It’s clear, and I don’t think anyone would deny it, that ‘Shakespeare’ is the point of interest for this edition, and it may be inevitable that the media wants to focus on the question of which bits are his. That would be an enormous disappointment. Whether or not Shakespeare wrote or contributed to any of these plays is less important to me than the picture these plays present of a Shakespeare who appears (whether textually, allusively, as a contributor or influence, as a reader or performer) embedded in the works of others, in the same way that these other authors appear embedded throughout his more established works. If we can reorient our picture of early modern drama to treat Shakespeare as part of this environment rather than as an exception to it, hopefully that will go some way towards redressing the balance in the field, and destabilising an ahistorical idea of a fixed canon seems to me a valuable part of that project. I hope people enjoy the plays, and I’m looking forward to seeing how the edition goes down. Hopefully it will also help push me towards finally completing the monograph which provides the basis of what I’ve said here.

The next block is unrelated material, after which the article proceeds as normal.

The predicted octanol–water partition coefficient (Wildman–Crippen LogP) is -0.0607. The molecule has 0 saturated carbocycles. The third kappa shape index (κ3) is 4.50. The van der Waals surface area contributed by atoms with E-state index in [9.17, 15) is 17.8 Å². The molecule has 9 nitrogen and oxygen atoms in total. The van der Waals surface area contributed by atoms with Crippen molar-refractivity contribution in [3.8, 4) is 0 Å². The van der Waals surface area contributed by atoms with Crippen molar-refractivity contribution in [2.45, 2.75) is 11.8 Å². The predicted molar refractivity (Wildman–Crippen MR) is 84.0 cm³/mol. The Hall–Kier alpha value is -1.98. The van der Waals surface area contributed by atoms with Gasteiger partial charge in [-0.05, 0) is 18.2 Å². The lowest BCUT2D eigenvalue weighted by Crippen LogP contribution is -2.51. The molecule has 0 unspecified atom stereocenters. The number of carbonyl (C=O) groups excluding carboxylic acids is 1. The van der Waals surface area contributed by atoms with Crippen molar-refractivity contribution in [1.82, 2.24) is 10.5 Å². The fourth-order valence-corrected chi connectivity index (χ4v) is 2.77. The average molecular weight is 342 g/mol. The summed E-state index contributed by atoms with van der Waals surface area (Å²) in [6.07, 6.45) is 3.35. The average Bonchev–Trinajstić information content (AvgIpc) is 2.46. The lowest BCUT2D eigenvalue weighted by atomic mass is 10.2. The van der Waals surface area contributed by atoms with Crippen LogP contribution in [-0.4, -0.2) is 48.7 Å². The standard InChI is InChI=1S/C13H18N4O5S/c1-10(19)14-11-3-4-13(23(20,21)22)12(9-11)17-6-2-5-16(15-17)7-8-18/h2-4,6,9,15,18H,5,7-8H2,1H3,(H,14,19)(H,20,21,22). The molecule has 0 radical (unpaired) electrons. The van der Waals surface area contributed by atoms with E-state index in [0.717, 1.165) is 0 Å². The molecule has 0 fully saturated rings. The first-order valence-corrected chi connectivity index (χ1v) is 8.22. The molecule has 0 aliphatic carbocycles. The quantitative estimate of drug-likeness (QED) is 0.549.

Come for the Shakespeare. Stay for the collaboration.

[Thanks to the Twitterati who gave me the inspiration to write this]

Edit: Here’s Jonathan’s own blog post on Mucedorus.